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What is FDIC Insurance? – Coverage, Limits & Rules for Banks

By Joshua Caucutt

fdic emblem sealI remember noticing the letters “FDIC” stenciled on the bank door when I was a little kid. Everyone has seen the acronym at some point:  in television commercials, on web advertising or posted somewhere in the bank. The term became especially well known during the financial meltdown of 2008 when FDIC insurance became a major topic.

I never really paid attention to whether or not a bank was carrying FDIC insurance until I started researching banks offering high interest rates on online savings accounts (e.g. ING Direct and Ally Bank). Many banks offered rates in excess of 5% back in 2005 to 2007 . However, I needed to be sure that if I chose to put money in an online account,  it would still be safe.

FDIC membership is critical to monetary safety. Read on to learn more about the details and what you can do to safeguard your money.

What Is FDIC?

The Federal Deposit Insurance Corporation is an entity started in 1934 by the federal government to give consumers confidence in the banking industry during the Great Depression. Today, most types of consumer bank accounts are insured against loss for up to $250,000 per investor.

One of the FDIC’s claims to fame is that, since 1934, American investors have never lost a penny that was insured by the FDIC. It is important to note that the FDIC does not insure all types of investment accounts and only covers up to a maximum balance of $250,000. Investors who have a balance greater than $250,000 are advised to consult with a financial professional about other options.

Here are the basics when it comes to FDIC insurance.

1. Insured Accounts

The types of accounts that are backed by the “full faith and credit of the United States government” include:

  • Checking accounts
  • Savings accounts
  • Certificates of deposit (CDs)
  • Certain IRA retirement accounts (insured by the FDIC)
  • Money market deposit accounts
  • Outstanding cashier’s checks, interest checks, and other negotiable instruments
  • Accounts denominated in foreign currencies held in American banks
  • Foreign banks holding FDIC insurance

If you are unsure whether an account you are investing in is covered, check out the FDIC website or inquire at your financial institution. It may feel like a silly question, but you’ll feel better knowing the answer for sure.

2. Effects of Inflation and Crisis

Just like everything else, the limits for insured accounts have changed over time. The government has recognized when there was a need for an increase, whether it was due to the effects of inflation or financial crisis.

The increase from $100,000 to $250,000 was initially a temporary reaction to the bank meltdown in 2008. It was later made permanent by the Wall Street Reform and Consumer Protection Act of 2010. Looking at the dramatic change since this program was started can give you a true idea of how our society has changed financially in the last 77 years:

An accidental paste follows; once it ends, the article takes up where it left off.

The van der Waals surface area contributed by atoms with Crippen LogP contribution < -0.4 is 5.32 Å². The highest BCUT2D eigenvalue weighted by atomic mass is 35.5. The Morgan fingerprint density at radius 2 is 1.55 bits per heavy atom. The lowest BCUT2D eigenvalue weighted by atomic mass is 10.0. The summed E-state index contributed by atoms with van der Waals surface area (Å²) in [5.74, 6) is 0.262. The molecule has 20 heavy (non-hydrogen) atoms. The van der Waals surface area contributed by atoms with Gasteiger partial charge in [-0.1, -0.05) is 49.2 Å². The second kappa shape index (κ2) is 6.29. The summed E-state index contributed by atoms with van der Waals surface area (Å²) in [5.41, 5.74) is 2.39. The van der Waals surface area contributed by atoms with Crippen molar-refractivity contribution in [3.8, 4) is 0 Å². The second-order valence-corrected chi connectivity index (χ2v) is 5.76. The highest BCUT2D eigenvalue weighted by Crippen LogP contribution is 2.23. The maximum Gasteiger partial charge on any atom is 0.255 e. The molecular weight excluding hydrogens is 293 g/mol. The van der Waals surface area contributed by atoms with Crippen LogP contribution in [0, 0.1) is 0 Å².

• 1934 – $2,500
  • 1935 – $5,000
  • 1950 – $10,000
  • 1966 – $15,000
  • 1969 – $20,000
  • 1974 – $40,000
  • 1980 – $100,000
  • 2008 – $250,000

3. Credit Unions

All American banks are FDIC insured. If they did not have that insurance, they would not be allowed to provide banking products. But what about credit unions?

Since many people opt for the benefits of a credit union vs a bank, this is an excellent question. Credit unions are insured in an identical manner to FDIC insurance, except it is through the National Credit Union Share Insurance Fund (NCUSIF).

4. What Isn’t Covered?

Perhaps the more important thing to consider is the types of investment vehicles and issues that are not backed by FDIC insurance. Here are some of the more common ones:

  • Mutual Funds
  • Treasury Securities
  • Safe Deposit boxes
  • Annuities
  • Stocks and bonds
  • Robberies, embezzlement and physical damage to bank property

The last point in this list could be cause for worry, but FDIC insurance is not the only type of insurance that a bank will own. A good bank will carry insurance policies that cover just about anything that can happen, including robberies and embezzlement. The FDIC is primarily concerned with bank failure. If you possess a bit of a morbid sense of curiosity, you might be interested in looking at the list of failed banks posted on the FDIC website.

Final Word

FDIC insurance was initiated as a reaction to major financial downturn in our country. It was created to insure that you, as a financial consumer, are protected if the bank you choose should ever fail. Over time, coverage limits have increased to reflect changes in our society. So, dig up that coffee can in the back yard and bring the cash to the bank. Rest assured your money will be safe.

What are your thoughts on FDIC insurance? If you have something to add, please leave a comment below.

(photo credit: zieak)

Joshua Caucutt
Joshua Caucutt has a BS in Mathematics and a Master's degree in Nouthetic Counseling. He has published or written for several blogs and websites over the past decade. He is a long-term market follower, financial educator and especially interested in looking at money from a biblical point of view. Formerly known as "Stew" at Gather Little by Little, Josh writes under his own name at Money Crashers.

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  • http://insuranceproduts.com/ Stacy Coldman

    great info, write more! i have bookmarked, need some more

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